The swiftly approaching Antarctic winter was another cause for concern and during the first few days that they were on the island, the weather of the Drake Passage seemed to live up to its terrible reputation. Finally, and perhaps most importantly, the island was remote from anywhere that the expedition had planned to go, and was nowhere near any common shipping routes; so the likelihood of seeing a ship, rescue or otherwise, seemed terribly small. Consequently, Shackleton felt that it was essential that he set out for help immediately upon arrival, and to him, it was obvious that he must head to a remote whaling station on the island of South Georgia, even if it meant traversing over 800 miles (1500 km) of the Southern Ocean in little more than the lifeboat in which he arrived. The resulting boat journey is one of the most remarkable maritime crossings ever undertaken. The waters that Shackleton was to sail in the 23-foot (7-meter) James Caird are well reputed to be among the most treacherous seas in the world. Sailors have often described larger waves occurring in these waters, and some sources report that 60-foot (20-meter) waves are not uncommon.

On April 24, Shackleton the others manned a lifeboat and set sail for South Georgia Island.

Launching the James Caird from the shore of Elephant Island, 24 April 1916, Elephant Island was an inhospitable place, far from any shipping routes. Consequently, Shackleton decided to risk an open-boat journey to the distant South Georgia whaling stations, where he knew help was available. The strongest of the lifeboats, christened James Caird after the expedition's chief sponsor, was chosen for the trip. The James Caird is a 23-foot (7 m) whaleboat in which Sir Ernest Shackleton, Captain Frank Worsley and four companions made the epic open-boat voyage of 800 miles (1,480 km) from Elephant Island, 500 miles (800 km) south of Cape Horn, to South Georgia during the Antarctic winter of 1916.

Ship's carpenter Harry McNish made various improvements, including raising the sides, strengthening the keel, building a makeshift deck of wood and canvas, and sealing the work with oil paint and seal blood. Shackleton chose five companions for the journey: Frank Worsley, Endurance's captain, who would be responsible for navigation; Tom Crean, who had "begged to go"; two strong sailors in John Vincent and Timothy McCarthy, and finally the carpenter McNish. Shackleton had clashed with McNish during the time when the party was stranded on the ice but, while he would not forgive the carpenter's earlier insubordination, Shackleton recognised his value for this particular job.

Shackleton refused to pack supplies for more than four weeks, knowing that if they did not reach South Georgia within that time, the boat and its crew would be lost. The James Caird was launched on 24 April 1916; during the next fifteen days it sailed through the waters of the southern ocean, at the mercy of the stormy seas, in constant peril of capsizing. On 8 May, due to Worsley's navigational skills, the cliffs of South Georgia came into sight, but hurricane-force winds prevented the possibility of landing. The party were forced to ride out the storm offshore, in constant danger of being dashed against the rocks. They would later learn that the same hurricane had sunk a 500-ton steamer bound for South Georgia from Buenos Aires.

On the following day they were able, finally, to land on the unoccupied southern shore. After a period of rest and recuperation, rather than risk putting to sea again to reach the whaling stations on the northern coast, Shackleton decided to attempt a land crossing of the island. Although it is likely that Norwegian whalers had previously crossed at other points on ski, no one had attempted this particular route before. Leaving McNish, Vincent and McCarthy at the landing point on South Georgia, Shackleton travelled with Worsley and Crean over mountainous terrain for 36 hours to reach the whaling station at Stromness.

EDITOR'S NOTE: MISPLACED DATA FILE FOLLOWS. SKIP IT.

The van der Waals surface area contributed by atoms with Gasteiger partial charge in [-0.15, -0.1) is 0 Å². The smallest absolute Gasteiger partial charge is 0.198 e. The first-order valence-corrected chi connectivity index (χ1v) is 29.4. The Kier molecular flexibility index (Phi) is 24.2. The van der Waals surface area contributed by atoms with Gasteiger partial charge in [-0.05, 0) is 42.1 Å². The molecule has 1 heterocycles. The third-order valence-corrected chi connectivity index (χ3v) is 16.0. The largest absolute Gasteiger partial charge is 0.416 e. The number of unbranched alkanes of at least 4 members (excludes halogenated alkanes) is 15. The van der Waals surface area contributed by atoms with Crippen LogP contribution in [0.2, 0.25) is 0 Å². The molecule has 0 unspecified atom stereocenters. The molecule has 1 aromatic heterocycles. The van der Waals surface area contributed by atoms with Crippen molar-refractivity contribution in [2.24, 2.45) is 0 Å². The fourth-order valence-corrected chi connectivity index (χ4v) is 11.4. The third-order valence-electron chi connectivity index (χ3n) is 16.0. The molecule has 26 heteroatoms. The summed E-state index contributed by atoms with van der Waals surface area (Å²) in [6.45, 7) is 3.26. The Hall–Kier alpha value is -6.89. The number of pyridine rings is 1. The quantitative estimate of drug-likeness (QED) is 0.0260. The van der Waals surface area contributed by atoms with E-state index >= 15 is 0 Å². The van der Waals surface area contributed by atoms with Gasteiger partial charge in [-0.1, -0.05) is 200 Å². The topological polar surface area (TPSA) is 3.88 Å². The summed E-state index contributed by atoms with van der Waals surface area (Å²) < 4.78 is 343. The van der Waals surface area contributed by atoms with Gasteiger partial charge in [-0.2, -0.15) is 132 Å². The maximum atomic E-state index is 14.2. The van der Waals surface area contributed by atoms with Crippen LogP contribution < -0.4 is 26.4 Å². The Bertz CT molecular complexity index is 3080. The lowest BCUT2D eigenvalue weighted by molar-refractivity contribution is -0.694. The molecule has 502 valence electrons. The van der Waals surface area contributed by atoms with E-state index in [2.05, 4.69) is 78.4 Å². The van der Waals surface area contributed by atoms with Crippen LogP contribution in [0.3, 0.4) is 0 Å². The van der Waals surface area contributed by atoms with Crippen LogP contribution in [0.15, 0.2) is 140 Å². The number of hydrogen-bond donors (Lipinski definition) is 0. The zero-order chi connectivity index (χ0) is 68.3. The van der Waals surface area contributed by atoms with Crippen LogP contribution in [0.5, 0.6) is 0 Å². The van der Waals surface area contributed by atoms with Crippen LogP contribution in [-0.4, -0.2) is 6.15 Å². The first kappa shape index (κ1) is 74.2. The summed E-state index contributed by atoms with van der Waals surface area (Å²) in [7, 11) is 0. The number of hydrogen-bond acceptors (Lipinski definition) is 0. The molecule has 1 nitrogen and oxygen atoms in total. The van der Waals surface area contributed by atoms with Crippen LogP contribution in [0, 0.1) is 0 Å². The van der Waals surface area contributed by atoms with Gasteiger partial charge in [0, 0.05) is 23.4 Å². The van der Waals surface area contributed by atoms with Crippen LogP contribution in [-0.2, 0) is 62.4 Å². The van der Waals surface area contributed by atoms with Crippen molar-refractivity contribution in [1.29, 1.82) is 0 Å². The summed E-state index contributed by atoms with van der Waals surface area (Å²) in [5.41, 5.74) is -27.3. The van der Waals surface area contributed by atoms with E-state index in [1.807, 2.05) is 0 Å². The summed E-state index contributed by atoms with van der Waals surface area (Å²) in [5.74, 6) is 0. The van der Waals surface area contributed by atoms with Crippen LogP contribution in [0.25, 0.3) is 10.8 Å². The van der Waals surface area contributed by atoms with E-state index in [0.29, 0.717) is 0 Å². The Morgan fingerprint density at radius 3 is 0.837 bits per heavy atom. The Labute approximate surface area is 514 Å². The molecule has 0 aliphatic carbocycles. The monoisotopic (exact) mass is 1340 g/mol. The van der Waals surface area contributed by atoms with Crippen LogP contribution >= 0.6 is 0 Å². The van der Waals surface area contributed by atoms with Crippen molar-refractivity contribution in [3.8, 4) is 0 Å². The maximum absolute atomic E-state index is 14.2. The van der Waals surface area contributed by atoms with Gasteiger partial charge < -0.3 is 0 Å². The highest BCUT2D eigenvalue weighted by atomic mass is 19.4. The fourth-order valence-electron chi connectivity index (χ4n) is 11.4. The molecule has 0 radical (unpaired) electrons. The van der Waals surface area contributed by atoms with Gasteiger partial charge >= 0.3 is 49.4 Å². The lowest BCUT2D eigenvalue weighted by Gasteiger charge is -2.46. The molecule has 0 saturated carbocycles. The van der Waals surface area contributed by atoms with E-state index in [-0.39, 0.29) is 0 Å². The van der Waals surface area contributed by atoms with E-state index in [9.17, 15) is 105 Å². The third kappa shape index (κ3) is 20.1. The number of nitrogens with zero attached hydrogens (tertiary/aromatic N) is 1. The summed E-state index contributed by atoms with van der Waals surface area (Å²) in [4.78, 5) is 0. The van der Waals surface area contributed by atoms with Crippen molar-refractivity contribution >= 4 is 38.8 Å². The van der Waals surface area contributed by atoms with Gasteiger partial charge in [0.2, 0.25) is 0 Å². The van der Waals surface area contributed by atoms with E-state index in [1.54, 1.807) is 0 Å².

The next successful crossing of South Georgia was in October 1955, by the British explorer Duncan Carse, who travelled much of the same route as Shackleton's party. In tribute to their achievement he wrote: "I do not know how they did it, except that they had to—three men of the heroic age of Antarctic exploration with 50 feet of rope between them—and a carpenter's adze".


Shackleton immediately sent a boat to pick up the three men from the other side of South Georgia while he set to work to organise the rescue of the Elephant Island men. His first three attempts were foiled by sea ice, which blocked the approaches to the island. He appealed to the Chilean government, which offered the use of Yelcho, a small seagoing tug from its navy. Yelcho reached Elephant Island on 30 August, and Shackleton quickly evacuated all 22 men.

Ernest Shackleton's greatest failure was his 1914-1916 Endurance expedition. He lost his ship before even touching Antarctica. But he reached a new pinnacle in leadership when he successfully led all 27 members of his crew to safety after a harrowing two-year fight for their lives.

There remained the men of the Ross Sea Party, who were stranded at Cape Evans in McMurdo Sound, after Aurora had been blown from its anchorage and driven out to sea, unable to return. The ship, after a drift of many months, had returned to New Zealand. Shackleton travelled there to join Aurora, and sailed with her to the rescue of the Ross Sea party. This group, despite many hardships, had carried out its depot-laying mission to the full, but three lives had been lost, including that of its commander, Aeneas Mackintosh.

The survival of Sir Ernest Shackleton and his crew has been called one of the greatest feats of human endurance.

The grave of famous explorer Ernest Shackleford is the pre-eminent landmark in the unique village of Grytviken, South Georgia Island. A Bristish overseas territory in the extreme south Atlantic Ocean, the veritable ghost town is difficult to access but well worth the effort. Cruise ships bound for Antarctica often use South Georgia as a port of call.

"Suddenly the floe on the port side cracked and huge pieces of ice shot up from under the port bilge. Within a few seconds the ship keeled over until she had a list of thirty degrees to port."

Expedition Recipes
Like A Bird I Have Flown
Page 32